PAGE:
Resilient Coastal Sites 

for Conservation in the Northeast and Mid-Atlantic

“With this new report, we finally can look across the entirety of the Northeast and Mid-Atlantic with an eye to the future to find the best natural places to buffer coastal communities from storms while sustaining our valuable coastal fish and wildlife resources. Resilient Coastal Sites has the potential to catalyze a host of proactive steps by local communities concerned about the long-term prospects for their coastal resources.”
-Wendi Weber, 
U.S. Fish and Wildlife Service
Northeast Regional Director

New 2017 Study:     Coastal areas provide critical habitat for wildlife and are home to more than 40 percent of the U.S. population. Yet coastal sites vary widely in their ability to accommodate rising seas, based on inherent natural features and the degree of human influence on key ecological processes. Scientists from The Nature Conservancy evaluated over 10,000 coastal sites in the Northeast and Mid-Atlantic for their capacity to sustain biodiversity and natural services under increasing inundation from sea level rise.  Each site received a resilience “score” based on the likelihood that its coastal habitats can and will migrate to adjacent lowlands. The results can be used to: 
  • Identify areas for restoration 
  • Prioritize land acquisition
  • Develop effective strategies to sustain the natural benefits of coastal habitats
  • Understand the relative resilience or vulnerability of critical areas

Findings:     With no action, the region could see an estimated 83% loss of existing tidal habitats to severe inundation, yet there are thousands of individual sites where tidal habitats could increase and expand through landward migration, reversing this trend.  With proper management, these resilient sites could offset over 50% of tidal habitat loss, providing critical habitat for birds and other wildlife, and buffering people from the effects of storms and floods. Conservation of these resilient sites is critical if we are to sustain nature’s diversity and benefits into the future.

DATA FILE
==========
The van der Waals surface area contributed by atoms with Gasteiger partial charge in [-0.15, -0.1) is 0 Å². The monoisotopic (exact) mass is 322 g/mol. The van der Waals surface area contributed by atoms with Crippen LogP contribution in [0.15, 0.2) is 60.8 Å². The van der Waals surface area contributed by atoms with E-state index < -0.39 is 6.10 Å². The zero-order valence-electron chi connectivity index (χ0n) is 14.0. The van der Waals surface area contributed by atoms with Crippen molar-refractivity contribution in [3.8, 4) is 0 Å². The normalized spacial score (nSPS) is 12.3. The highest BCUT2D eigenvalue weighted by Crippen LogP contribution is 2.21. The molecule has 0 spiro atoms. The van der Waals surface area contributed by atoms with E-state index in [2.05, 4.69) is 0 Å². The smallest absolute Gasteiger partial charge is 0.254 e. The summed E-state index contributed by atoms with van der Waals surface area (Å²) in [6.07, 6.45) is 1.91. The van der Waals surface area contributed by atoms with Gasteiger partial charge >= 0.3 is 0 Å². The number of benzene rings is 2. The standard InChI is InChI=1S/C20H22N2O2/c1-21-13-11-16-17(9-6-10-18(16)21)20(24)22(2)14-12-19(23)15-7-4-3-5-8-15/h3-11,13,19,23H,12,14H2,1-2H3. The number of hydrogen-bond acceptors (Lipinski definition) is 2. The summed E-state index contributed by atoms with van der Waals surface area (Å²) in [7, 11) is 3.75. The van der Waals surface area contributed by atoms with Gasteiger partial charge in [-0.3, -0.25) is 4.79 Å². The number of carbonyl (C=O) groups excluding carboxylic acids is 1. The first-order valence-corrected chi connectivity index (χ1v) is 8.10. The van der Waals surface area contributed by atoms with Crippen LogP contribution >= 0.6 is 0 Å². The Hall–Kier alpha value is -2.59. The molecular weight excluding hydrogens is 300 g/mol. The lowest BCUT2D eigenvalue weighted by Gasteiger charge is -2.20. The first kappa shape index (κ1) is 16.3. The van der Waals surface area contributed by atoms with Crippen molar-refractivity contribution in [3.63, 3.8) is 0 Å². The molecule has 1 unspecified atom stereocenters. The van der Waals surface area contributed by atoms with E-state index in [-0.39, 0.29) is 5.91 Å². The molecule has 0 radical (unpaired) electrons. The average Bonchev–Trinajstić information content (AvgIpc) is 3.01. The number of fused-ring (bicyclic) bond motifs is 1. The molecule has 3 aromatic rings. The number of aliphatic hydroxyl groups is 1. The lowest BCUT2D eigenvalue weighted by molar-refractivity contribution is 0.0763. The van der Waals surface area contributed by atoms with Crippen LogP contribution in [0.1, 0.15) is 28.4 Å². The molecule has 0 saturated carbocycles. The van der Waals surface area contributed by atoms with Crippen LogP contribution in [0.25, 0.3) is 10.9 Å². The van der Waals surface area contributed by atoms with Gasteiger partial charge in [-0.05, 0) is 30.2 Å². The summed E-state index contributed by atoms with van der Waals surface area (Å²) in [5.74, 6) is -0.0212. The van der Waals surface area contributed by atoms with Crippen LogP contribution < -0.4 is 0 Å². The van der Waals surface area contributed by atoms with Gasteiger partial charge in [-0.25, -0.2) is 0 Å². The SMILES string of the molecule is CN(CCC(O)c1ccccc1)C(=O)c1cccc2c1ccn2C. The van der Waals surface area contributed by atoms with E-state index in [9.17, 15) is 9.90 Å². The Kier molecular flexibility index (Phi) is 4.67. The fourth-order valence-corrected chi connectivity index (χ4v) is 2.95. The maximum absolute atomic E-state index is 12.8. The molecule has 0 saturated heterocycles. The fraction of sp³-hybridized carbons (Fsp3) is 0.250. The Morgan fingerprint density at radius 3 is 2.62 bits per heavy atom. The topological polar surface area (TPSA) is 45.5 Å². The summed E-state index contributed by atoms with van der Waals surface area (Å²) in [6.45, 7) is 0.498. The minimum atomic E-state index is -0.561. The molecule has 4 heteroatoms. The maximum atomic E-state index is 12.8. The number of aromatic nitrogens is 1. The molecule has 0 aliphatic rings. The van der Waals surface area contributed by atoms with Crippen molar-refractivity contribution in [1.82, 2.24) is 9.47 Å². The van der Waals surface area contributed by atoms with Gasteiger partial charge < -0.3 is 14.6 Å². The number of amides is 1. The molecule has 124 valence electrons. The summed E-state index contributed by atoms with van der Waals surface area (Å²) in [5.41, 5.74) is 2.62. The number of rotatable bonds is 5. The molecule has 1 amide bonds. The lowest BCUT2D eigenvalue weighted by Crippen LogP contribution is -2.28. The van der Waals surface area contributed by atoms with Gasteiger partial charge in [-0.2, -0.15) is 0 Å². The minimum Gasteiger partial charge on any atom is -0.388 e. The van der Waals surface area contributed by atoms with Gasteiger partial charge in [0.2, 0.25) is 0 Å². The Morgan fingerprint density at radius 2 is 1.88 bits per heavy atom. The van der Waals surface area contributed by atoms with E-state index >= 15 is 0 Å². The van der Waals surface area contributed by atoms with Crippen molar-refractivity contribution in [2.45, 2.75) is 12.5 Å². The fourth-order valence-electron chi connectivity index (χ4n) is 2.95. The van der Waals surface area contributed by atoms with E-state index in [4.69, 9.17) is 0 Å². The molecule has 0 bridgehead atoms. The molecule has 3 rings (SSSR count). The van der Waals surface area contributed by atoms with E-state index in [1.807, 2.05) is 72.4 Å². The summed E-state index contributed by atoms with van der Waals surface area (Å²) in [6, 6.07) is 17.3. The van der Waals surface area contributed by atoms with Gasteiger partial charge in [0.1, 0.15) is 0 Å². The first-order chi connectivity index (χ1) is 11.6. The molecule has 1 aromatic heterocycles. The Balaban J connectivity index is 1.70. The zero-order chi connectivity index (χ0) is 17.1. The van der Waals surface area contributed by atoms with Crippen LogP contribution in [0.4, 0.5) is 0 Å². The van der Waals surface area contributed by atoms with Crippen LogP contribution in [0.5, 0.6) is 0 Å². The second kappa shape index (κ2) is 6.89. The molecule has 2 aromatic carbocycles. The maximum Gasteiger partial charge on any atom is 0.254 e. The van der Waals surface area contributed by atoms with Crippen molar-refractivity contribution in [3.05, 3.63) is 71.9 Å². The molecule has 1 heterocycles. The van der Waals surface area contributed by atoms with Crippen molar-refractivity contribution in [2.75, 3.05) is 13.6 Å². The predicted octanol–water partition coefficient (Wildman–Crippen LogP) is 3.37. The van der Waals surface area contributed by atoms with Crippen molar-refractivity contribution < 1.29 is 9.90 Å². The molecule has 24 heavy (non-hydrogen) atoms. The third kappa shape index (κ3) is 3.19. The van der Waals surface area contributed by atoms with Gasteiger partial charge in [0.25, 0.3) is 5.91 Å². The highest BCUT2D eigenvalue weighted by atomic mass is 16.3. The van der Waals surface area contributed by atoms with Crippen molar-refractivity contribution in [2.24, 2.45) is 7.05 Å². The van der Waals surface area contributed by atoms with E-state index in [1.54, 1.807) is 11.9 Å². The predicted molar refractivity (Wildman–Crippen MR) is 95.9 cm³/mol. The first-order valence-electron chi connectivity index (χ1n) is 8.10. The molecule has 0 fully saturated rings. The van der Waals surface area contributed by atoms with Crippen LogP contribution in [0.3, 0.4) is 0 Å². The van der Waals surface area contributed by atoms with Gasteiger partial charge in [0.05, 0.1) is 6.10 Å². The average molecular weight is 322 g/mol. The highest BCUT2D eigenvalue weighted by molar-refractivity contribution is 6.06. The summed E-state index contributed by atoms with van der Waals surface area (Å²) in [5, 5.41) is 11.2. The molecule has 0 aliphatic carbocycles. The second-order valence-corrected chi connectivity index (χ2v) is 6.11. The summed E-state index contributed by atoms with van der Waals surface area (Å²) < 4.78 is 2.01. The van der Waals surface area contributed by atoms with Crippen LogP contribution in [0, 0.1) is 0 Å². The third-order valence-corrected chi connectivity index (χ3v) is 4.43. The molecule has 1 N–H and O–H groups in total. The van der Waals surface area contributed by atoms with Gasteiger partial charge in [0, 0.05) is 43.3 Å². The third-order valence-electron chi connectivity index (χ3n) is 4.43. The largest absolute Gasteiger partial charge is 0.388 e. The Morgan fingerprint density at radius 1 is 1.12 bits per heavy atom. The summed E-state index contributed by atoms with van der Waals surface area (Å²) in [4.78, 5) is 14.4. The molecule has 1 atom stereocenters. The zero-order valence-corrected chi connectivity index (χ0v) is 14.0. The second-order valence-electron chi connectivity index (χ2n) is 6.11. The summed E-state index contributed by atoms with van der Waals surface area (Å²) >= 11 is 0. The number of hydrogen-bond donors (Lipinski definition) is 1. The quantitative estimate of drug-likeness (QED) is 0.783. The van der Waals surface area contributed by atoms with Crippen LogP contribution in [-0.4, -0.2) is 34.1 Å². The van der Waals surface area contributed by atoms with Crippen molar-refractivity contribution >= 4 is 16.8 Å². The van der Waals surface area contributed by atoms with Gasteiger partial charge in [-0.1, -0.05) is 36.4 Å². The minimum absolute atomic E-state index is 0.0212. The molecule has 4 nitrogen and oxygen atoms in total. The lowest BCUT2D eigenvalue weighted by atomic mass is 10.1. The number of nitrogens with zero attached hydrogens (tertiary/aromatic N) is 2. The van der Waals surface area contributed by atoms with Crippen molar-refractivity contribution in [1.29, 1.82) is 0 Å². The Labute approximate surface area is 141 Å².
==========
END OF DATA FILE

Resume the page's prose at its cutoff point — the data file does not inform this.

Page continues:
Map:     This map shows a portion of the study area along the Northeast US Coast with zoom-ins of the results for the five sub-regions.  Click the map to open the interactive map showing some of  the analysis results.

Partners:     This two year project was guided by a steering committee of 35 scientists from: The Nature Conservancy, National Oceanic and Atomospheric Administration, Environmental Protection Agency, U.S. Fish and Wildlife Service, University of Massachusetts, Maine Natural Heritage Program, Delaware Natural Heritage Program, Connecticut Department of Energy and Environmental Protection, Rhode Island Department of Environmental Management, Massachusetts Office of Coastal Zone Management, and Maryland Department of Natural Resources.

Products:     The results estimate the relative resilience or vulnerability of each coastal site to six possible scenarios of sea level rise (from 1 to 6 feet). Results are summarized in a report, web map, and set of story maps (coming soon) that explain the science and allow users to explore various scenarios.  The resulting GIS datasets are also available for download.  Products are listed under Resources on the right of this page.

Funding:  This research was funded by a grant from the US Fish and Wildlife Service’s North Atlantic Landscape Conservation Cooperative.  Funding has been secured through the Doris Duke Charitable Foundation as well as the Gaylord and Donnelley Foundation to extend this work through the Southeast and Gulf coasts of the U.S..